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Deputy cleared in arrest at rally
Sheriff: Acted lawfully handling situation
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A Dawson County Sheriff's officer has been cleared of any wrongdoing in the arrest investigation of a Roswell woman at a political event last month.

Sheriff Billy Carlisle said the internal affairs probe he launched to determine if protocol was followed in the arrest of Nydia Tisdale on Aug. 23 determined Capt. Tony Wooten had acted lawfully.

"All the witnesses we've talked to ... conclude Capt. Wooten was acting in the lawful performance of his duties at the request of the property owner to have Ms. Tisdale to stop recording and when she refused, to have her removed from the property," Carlisle said.

Wooten was placed on paid leave administrative leave Wednesday, a standard procedure when an officer is part of an internal affairs probe according to Carlisle, while investigators reviewed evidence and interviewed those who saw the arrest during a political rally at Burt's Pumpkin Farm.

"With that being said, I'm bringing Tony Wooten back in and ... putting him back on full duty status with all allegations clearing him of any wrongdoing," Carlisle said.

A ruckus ensued after Tisdale, who describes herself as a "citizen journalist," refused to stop recording the political speakers when asked.

Johnny Burt, who owns the popular tourist spot near Amicalola Falls State Park, has maintained he instructed Wooten to have Tisdale stop recording.

"I told him, ‘Have her cut the recorder off.' He went up to her and she refused," Burt said. "Then I told him to get her out.

"He asked to her leave politely, very politely, and she refused to leave. So he had no choice but to forcefully remove her. Tony only done what he was asked to do by the property owner and that was me."

Had Tisdale cooperated with the request to stop recording, Burt said she could have stayed.

"If she had in the least cooperated, just cut her camera off, and sat there through the meeting and asked all the questions she wanted to at the end, it would have perfectly fine. But she misrepresented herself to start with," he said.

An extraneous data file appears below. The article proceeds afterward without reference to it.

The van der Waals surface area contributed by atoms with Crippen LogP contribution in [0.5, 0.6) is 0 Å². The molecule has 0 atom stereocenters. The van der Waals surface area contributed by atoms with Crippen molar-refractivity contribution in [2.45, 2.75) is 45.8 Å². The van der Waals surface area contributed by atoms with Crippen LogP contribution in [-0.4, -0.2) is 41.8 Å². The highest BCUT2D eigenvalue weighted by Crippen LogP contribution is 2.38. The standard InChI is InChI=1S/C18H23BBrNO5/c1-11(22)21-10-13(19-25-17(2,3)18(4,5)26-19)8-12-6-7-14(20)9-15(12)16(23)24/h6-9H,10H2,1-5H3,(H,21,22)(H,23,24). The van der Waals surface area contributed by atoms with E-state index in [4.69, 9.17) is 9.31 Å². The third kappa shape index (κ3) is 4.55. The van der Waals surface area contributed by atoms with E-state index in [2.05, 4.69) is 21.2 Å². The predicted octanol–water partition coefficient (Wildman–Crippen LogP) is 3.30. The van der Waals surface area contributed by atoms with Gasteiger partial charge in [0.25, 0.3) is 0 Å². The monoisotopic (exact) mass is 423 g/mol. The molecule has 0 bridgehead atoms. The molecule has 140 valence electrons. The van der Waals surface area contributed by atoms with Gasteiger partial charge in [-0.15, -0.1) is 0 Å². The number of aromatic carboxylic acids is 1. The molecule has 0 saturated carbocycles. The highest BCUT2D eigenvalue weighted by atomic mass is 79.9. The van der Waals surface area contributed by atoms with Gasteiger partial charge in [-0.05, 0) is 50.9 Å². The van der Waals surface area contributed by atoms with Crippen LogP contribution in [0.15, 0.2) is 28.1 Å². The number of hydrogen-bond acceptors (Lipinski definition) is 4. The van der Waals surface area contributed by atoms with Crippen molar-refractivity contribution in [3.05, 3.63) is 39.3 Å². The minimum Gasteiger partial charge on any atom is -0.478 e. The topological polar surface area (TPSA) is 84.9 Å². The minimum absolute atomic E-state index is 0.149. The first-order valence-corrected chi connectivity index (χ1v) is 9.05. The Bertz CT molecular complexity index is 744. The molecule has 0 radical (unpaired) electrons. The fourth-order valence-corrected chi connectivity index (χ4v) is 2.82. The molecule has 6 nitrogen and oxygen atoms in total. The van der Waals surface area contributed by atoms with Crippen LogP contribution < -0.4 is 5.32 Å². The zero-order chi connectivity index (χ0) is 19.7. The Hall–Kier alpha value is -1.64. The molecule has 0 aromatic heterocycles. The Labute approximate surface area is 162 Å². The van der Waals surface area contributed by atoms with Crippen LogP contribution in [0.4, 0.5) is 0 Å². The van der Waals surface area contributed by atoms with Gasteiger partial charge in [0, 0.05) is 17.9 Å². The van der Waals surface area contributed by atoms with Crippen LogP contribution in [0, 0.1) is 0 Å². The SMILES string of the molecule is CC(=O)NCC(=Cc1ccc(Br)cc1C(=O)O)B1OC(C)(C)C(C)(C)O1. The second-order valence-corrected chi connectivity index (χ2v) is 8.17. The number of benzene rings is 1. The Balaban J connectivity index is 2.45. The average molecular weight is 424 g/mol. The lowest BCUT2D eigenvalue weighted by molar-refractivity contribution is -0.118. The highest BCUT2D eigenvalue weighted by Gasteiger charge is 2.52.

The Burts contend Tisdale misled them by saying she was at the event with the governor's camp.

"What she did is she came in and told my wife and daughter that she was there with the governor to record him, so we thought she was part of their party," Burt said Tuesday. "She misled my daughter and my wife.

"She promptly sat down on the front row on the end where she would be right in their face and was making everybody uncomfortable."

As Wooten attempted to escort her away from the area, Tisdale allegedly kicked him in shin and struck him in the face.

The 51-year-old was charged with felony obstruction of an officer and criminal trespass, a misdemeanor. She was later released on $6,200 bond.

Earlier in the week, Tisdale said she had protested her removal.

"Before I knew it, my arm was being forced behind my back and I was being shoved and pushed outside the tent and past the audience and up an incline. I protested. I didn't know who he was," she said.

Wooten was wearing a department-issued black polo shirt with the Dawson County Sheriff's logo on the front left side. He was also wearing a badge and his firearm was visible, according to Carlisle.

Carlisle said investigators opted against interviewing Tisdale in connection with the internal affairs probe into Wooten's performance as a law enforcement officer.

As for the criminal case against Tisdale, she said she's done nothing wrong.

"I wasn't bothering anybody. I wasn't talking. I wasn't asking questions. I wasn't heckling. I wasn't disruptive. I was sitting there quietly with my camera on record and that was it, and no one had objected at all to my camera," she said.

"I have to defend myself in court. The second [charge] is obstruction of officer, and I'm told that is a felony. I need to get these charges dropped or resolved or settled or whatever."

While she has not filed a grievance with the sheriff's office, Tisdale said she received bruises during the arrest, which she described as traumatizing.

Carlisle said she and her attorney met with authorities on Friday to pick up her video camera, which was taken into evidence when she was arrested.

In 2012, Georgia Attorney General Sam Olens filed a lawsuit against the city of Cumming after Tisdale was told by Mayor H. Ford Gravitt that she could not record the council's April 17 meeting.

It was announced last week that a senior Superior Court judge had ruled in favor of Olens in the open meetings dispute involving Gravitt. He ordered Cumming and the mayor to pay $12,000 in penalties plus attorney fees.